On the scene.
When Kinky Friedman finally arrived close to 10 p.m. on Feb. 5 at the “Barn Bash” celebrating the 25th anniversary of Galveston’s revived Mardi Gras and parade (for which the Kinkster would serve the next day as grand marshal), he didn’t, and frankly couldn’t, make much of an impression on the 1,100 revelers. Many in the shoulder-to-shoulder crush had been partying hard since the barn doors opened at 7 p.m. (For $20, unlimited beer and wine.) And they had other matters on their minds than the March 2 Democratic primary in which Kinky is running for agriculture commissioner against rival Democrat Hank Gilbert.
Almost everyone expressed some admiration for Kinky, but most had missed the news in mid-December that Friedman was abandoning his second run for governor in favor of the more obscure post of agriculture commissioner. (Four years ago, running for governor as an independent, Friedman attracted more national-media coverage than the rest of the candidates combined. He received 12 percent of the vote.) “Agriculture commissioner? Get outta town,” said Christine Haas, a 45-year-old Galveston hairdresser. Aircraft mechanic James J. (Speedy) Dodranich, 58, describes himself as “one of those Tea Party idiots who believes this country needs to be run by the people and not the politicians.” He said of Friedman: “I wish he’d stuck with running for governor, but Kinky’s gotta do what Kinky has to do. I’d vote for him for President if he’d run.”
Minutes after Friedman’s arrival, the blaring band at the back of the barn surrendered the stage, and the candidate spoke—or tried to. The din from the crowd drowned out his words for all but maybe the 50 people closest to the stage: “Hi, I’m Kinky Friedman,” he said. “Vote for me for agriculture commissioner: No cow left behind! My platform is simple: Protect the land. Take care of the animals. Listen to the people.”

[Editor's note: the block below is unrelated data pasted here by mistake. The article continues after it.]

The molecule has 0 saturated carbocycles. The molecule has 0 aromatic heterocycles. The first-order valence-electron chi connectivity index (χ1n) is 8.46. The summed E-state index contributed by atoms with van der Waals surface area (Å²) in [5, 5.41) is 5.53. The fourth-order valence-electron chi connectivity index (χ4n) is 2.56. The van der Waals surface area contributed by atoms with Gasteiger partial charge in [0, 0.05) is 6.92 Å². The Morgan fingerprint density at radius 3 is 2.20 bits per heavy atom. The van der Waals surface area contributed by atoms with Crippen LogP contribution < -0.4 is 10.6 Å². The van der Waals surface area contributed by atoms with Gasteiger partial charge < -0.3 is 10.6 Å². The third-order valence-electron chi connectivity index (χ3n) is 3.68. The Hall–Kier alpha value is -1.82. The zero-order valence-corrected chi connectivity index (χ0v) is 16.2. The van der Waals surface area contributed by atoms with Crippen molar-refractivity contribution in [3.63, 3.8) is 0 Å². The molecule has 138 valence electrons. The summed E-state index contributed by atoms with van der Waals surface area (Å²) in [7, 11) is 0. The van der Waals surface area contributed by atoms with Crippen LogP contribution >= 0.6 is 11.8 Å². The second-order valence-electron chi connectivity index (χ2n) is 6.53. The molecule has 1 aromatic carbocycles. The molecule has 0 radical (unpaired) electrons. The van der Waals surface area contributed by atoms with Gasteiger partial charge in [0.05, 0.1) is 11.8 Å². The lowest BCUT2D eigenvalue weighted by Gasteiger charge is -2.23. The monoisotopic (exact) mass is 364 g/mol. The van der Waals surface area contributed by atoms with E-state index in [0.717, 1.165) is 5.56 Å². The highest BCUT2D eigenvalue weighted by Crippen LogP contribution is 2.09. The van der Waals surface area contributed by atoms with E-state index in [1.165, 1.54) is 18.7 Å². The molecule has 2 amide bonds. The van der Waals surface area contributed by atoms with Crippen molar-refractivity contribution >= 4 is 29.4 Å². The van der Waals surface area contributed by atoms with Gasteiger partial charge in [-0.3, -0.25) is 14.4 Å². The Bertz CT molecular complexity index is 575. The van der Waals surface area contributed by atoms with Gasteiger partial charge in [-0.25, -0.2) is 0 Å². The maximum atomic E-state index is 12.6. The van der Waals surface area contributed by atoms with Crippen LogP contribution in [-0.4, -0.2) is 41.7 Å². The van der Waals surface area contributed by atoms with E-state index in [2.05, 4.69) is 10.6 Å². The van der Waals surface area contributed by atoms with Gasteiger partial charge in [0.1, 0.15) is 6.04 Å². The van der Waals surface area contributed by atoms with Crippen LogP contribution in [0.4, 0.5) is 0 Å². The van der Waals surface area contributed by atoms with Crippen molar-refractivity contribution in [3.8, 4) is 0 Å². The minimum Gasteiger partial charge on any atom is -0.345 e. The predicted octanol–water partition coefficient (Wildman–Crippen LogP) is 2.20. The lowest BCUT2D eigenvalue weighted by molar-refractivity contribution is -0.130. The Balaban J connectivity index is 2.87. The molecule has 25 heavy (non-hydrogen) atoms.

With that, Friedman and his entourage stepped out the barn’s back door and into the adjacent parking lot of the Artillery Club, Galveston’s most exclusive dining venue. The club’s manager spotted Friedman and invited him and his campaign manager in for a complimentary meal (rack of lamb, baked oysters, crab cakes). They sat in a private dining room, doubtlessly because Friedman was puffing away on his iconic Cuban cigar (“I’m not supporting their economy, I’m burning their fields”) in blatant violation of Galveston’s tough new anti-smoking ordinance. But those fumes didn’t stop a procession of what Friedman calculated were “more than 100” of Galveston’s elite from coming in while he held court.
Kinky’s routine may not have changed much since 2006, but his run for ag commissioner isn’t generating the same interest. During Saturday’s parade in Galveston, Friedman rode in a car with his campaign signs stuck to both rear doors. But parade organizers had discreetly placed blue masking tape over the phrase “for Agriculture Commissioner,” so the sign on the grand marshal’s ride read only “Kinky Friedman.”
Sandra Rodriguez’s Second Take